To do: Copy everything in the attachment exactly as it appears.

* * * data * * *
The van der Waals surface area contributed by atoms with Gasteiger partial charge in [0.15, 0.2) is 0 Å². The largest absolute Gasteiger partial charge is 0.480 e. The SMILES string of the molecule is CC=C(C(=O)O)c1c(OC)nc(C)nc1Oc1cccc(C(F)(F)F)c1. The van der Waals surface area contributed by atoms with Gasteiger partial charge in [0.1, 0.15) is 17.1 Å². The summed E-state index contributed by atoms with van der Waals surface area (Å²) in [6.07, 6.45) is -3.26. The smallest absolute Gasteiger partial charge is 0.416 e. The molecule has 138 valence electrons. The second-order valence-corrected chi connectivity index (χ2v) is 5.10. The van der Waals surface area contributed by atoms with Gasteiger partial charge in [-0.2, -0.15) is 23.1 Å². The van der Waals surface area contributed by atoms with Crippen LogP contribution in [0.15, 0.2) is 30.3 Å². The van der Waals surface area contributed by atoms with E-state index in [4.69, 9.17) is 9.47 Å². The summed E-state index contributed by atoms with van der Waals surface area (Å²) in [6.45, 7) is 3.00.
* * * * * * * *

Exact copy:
The van der Waals surface area contributed by atoms with Gasteiger partial charge in [0.15, 0.2) is 0 Å². The largest absolute Gasteiger partial charge is 0.480 e. The SMILES string of the molecule is CC=C(C(=O)O)c1c(OC)nc(C)nc1Oc1cccc(C(F)(F)F)c1. The van der Waals surface area contributed by atoms with Gasteiger partial charge in [0.1, 0.15) is 17.1 Å². The summed E-state index contributed by atoms with van der Waals surface area (Å²) in [6.07, 6.45) is -3.26. The smallest absolute Gasteiger partial charge is 0.416 e. The molecule has 138 valence electrons. The second-order valence-corrected chi connectivity index (χ2v) is 5.10. The van der Waals surface area contributed by atoms with Gasteiger partial charge in [-0.2, -0.15) is 23.1 Å². The van der Waals surface area contributed by atoms with Crippen LogP contribution in [0.15, 0.2) is 30.3 Å². The van der Waals surface area contributed by atoms with E-state index in [4.69, 9.17) is 9.47 Å². The summed E-state index contributed by atoms with van der Waals surface area (Å²) in [6.45, 7) is 3.00.